Margaret Thatcher said at the time: “Children who need to be taught to respect traditional moral values are being taught that they have an inalienable right to be gay. All of those children are being cheated of a sound start in life.”

The law was thankfully changed in 2003.

“It’s difficult to teach about safe sex for gay men when you can’t say that being gay is OK,” he said, “so whole generations failed to get vital information about being safe.

“Meanwhile, medicine was getting better and better and treatment more effective, but

Section 28 did nothing to stop young people feeling that being gay was shameful.”

Back in Norwich in 2014, Alex started to lose weight which he put down to a healthy new regime (“I thought: my personal trainer is AMAZING!”) but when he found ‘gravity bruises’ appearing for no reason, he went to the doctor and began a battery of tests.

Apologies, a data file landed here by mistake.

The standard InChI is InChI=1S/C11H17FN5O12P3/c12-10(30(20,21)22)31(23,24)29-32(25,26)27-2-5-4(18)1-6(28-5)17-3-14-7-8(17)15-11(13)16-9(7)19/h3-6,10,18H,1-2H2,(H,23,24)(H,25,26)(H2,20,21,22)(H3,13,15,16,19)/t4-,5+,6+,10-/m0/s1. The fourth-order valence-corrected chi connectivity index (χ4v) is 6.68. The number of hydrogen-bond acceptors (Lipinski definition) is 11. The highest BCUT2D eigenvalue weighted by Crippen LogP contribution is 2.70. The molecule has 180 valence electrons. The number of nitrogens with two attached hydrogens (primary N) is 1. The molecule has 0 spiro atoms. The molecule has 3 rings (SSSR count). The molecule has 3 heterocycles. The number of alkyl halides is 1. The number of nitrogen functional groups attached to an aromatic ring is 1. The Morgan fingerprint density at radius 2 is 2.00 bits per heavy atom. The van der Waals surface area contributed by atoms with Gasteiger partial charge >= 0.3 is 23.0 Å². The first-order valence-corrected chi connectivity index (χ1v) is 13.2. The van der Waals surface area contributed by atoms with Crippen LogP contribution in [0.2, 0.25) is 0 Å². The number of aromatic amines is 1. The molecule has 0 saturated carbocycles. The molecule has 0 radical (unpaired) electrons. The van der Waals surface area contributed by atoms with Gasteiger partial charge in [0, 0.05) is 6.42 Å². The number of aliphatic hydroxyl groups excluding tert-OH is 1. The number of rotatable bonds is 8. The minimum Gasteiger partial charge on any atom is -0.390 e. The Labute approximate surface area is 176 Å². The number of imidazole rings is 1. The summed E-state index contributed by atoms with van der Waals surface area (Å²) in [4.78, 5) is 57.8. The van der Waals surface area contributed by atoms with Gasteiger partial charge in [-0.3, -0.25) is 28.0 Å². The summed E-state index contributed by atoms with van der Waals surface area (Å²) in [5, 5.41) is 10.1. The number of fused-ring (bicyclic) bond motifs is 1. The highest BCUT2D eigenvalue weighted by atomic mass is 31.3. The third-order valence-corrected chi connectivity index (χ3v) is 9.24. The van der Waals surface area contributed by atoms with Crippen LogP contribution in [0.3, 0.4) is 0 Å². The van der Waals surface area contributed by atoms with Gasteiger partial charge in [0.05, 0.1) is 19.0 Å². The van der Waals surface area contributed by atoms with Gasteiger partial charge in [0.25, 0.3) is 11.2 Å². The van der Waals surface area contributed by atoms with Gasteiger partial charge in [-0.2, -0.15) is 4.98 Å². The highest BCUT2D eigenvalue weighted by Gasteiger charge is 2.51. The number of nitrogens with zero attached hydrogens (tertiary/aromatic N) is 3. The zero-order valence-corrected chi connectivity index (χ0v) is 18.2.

The HIV test he took at the Norfolk and Norwich University Hospital on June 6 was a formality – he’d had a negative result in January and had not been in a position to contract the virus since.

The next day, he moved back to London ahead of starting a new job on Monday June 9 and, after a successful first day, he was starting his journey home when he received a message. It was a nurse at the clinic where he’d taken the test.

When he spoke to the nurse who asked if he could come in to the clinic the next day and he told her that he’d moved, he said he would have to give him his results over the phone.

Almost 33 years to the day after the first clinical report of a new virus in America, Alex was told he was HIV positive.

“I passed out,” he said, “I thought ‘I’m going to die, no one will ever love me’. All these emotions raced through me – fear, disbelief, shame.”